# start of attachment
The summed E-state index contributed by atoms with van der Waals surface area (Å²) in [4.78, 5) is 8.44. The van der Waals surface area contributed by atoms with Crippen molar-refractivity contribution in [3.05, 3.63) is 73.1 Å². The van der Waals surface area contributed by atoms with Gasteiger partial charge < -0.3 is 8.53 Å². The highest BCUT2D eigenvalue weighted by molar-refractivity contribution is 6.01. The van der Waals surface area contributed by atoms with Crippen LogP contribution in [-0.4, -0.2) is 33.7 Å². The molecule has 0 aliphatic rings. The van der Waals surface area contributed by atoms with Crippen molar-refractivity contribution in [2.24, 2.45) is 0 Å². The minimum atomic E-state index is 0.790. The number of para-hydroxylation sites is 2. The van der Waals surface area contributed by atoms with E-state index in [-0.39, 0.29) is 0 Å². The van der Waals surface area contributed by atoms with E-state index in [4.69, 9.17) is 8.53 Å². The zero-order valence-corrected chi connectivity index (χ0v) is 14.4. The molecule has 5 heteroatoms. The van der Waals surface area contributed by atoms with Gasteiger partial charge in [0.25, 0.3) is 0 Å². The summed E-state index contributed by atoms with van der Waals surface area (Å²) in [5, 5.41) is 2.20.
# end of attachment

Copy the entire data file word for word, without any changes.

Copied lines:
The summed E-state index contributed by atoms with van der Waals surface area (Å²) in [4.78, 5) is 8.44. The van der Waals surface area contributed by atoms with Crippen molar-refractivity contribution in [3.05, 3.63) is 73.1 Å². The van der Waals surface area contributed by atoms with Gasteiger partial charge < -0.3 is 8.53 Å². The highest BCUT2D eigenvalue weighted by molar-refractivity contribution is 6.01. The van der Waals surface area contributed by atoms with Crippen LogP contribution in [-0.4, -0.2) is 33.7 Å². The molecule has 0 aliphatic rings. The van der Waals surface area contributed by atoms with Crippen molar-refractivity contribution in [2.24, 2.45) is 0 Å². The minimum atomic E-state index is 0.790. The number of para-hydroxylation sites is 2. The van der Waals surface area contributed by atoms with E-state index in [-0.39, 0.29) is 0 Å². The van der Waals surface area contributed by atoms with E-state index in [4.69, 9.17) is 8.53 Å². The zero-order valence-corrected chi connectivity index (χ0v) is 14.4. The molecule has 5 heteroatoms. The van der Waals surface area contributed by atoms with Gasteiger partial charge in [0.25, 0.3) is 0 Å². The summed E-state index contributed by atoms with van der Waals surface area (Å²) in [5, 5.41) is 2.20.